A letter from NASA’s director of Mars Exploration, James Watzin, was presented to the mayor of Jezero, Bosnia and Herzegovina, honoring the connection between the small Balkan town and Jezero Crater, the landing site for the Mars 2020 rover. U.S. Ambassador Eric Nelson delivered the letter to Mayor Snezana Ruzucic in the town, population 1,100.
“It takes an international team of experts to create and support a mission with the complexity and ambition of Mars 2020,” said Watzin. “I am proud that we can now include the citizens of Jezero, Bosnia and Herzegovina, as honorary members of the 2020 team. Together, we will explore one of the most scientifically captivating as well as serene locations on Mars.”
The linkage between Mars and the municipality of Jezero began with a decision by the International Astronomical Union (IAU) in 2007: That’s when the organization gave the name Jezero Crater to a 28-mile-wide (45-kilometer-wide) crater on the western edge of Isidis Planitia, a giant impact basin just north of the Martian equator.
“The IAU choses to name craters with scientific significance after small towns and villages of the world,” explained Ken Farley, project scientist for Mars 2020 from Caltech in Pasadena, California.
In November 2018, 11 years after Jezero Crater got its name, NASA designated Jezero Crater the landing site of Mars 2020.
“I couldn’t be happier with both our future home on Mars and the location it was named after,” said Farley.
Jezero township is situated on the Veliko Plivsko Lake entrance to the Pliva River. Like its Earthly namesake, the Red Planet’s Jezero Crater was once home to a river-fed lake. Mars 2020 scientists believe this ancient river delta could have collected and preserved organic molecules and other potential signs of microbial life from the water and sediments that flowed into the crater billions of years ago. The mission plans to take samples of the area, caching them in tubes that will be retrieved and returned to Earth in a future mission.
Watzin elaborated in his letter to the people of Jezero:
“The Mars Exploration Program at NASA would like to recognize your town for its connection to this upcoming mission, and we hope that you will follow the endeavors of the Mars 2020 rover as it makes this journey. The rover was designed to further our understanding of the possibilities for life beyond Earth and to advance new capabilities in exploration technology. Once returned to Earth, the samples from Jezero Crater will provide a wealth of information about Mars and our solar system for generations to come.”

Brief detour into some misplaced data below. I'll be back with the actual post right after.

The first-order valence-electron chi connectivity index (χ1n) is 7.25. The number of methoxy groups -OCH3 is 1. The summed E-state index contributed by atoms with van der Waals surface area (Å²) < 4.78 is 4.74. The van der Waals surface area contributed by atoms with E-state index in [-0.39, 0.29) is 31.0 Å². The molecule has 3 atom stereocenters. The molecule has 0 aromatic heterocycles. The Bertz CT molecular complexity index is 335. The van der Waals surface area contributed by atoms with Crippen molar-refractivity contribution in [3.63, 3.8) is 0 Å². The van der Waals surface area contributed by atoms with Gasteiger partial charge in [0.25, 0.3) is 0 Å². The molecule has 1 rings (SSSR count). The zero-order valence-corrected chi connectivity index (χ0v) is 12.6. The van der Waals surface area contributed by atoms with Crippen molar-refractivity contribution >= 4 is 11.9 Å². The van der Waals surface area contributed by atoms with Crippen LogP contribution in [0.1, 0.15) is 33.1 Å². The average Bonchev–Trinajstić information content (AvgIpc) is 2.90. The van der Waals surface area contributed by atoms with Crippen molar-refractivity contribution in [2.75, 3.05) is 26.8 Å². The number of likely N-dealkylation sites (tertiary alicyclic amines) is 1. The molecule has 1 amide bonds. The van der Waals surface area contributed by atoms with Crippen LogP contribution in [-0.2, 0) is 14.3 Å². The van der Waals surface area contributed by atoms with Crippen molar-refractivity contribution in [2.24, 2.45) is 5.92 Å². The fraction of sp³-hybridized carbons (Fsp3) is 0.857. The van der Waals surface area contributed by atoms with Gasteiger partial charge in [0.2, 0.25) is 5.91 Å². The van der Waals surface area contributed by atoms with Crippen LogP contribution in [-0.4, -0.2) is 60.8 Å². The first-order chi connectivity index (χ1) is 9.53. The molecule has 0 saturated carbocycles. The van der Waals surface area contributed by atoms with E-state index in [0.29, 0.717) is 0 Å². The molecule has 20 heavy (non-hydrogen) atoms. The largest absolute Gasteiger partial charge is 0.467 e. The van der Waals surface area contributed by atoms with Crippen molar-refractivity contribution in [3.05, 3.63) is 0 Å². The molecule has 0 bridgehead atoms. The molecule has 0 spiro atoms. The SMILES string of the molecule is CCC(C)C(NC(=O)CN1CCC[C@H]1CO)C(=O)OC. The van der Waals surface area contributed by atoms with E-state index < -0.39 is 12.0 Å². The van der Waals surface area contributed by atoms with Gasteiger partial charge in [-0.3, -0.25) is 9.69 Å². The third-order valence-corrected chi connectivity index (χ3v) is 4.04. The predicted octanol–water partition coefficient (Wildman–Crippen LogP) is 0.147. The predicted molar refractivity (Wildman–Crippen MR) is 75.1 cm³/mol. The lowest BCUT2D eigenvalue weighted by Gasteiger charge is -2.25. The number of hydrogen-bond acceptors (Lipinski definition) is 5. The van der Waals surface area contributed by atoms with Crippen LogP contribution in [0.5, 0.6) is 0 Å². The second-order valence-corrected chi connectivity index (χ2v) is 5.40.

Watzin is confident the thrill of exploration and discovery can extend the tens of millions of miles from an intriguing crater on Mars to a small community in Southeastern Europe. More than 300 citizens and students of Jezero and two adjacent municipalities, Jajce and Mrkonji? Grad, shared their enthusiasm for the mission during the event with the U.S. Embassy and U.S. Army Civil Affairs team. Students from both schools performed a play, “We Are Going to Mars,” and experimented with robots provided by the U.S. Embassy.
“Part of NASA’s mission is to inspire scientists, engineers and explorers,” said Lori Glaze, director of the Planetary Science Division at NASA Headquarters in Washington. “Jezero’s connection with the Mars 2020 mission may very well inspire students in Jezero, and elsewhere in Bosnia and Herzegovina, to pursue an education in the sciences.”
Mars 2020 will launch from Cape Canaveral Air Force Station in Florida in July of 2020. It will land at the small Bosnian and Herzegovinian town’s namesake, Jezero Crater, on Feb. 18, 2021.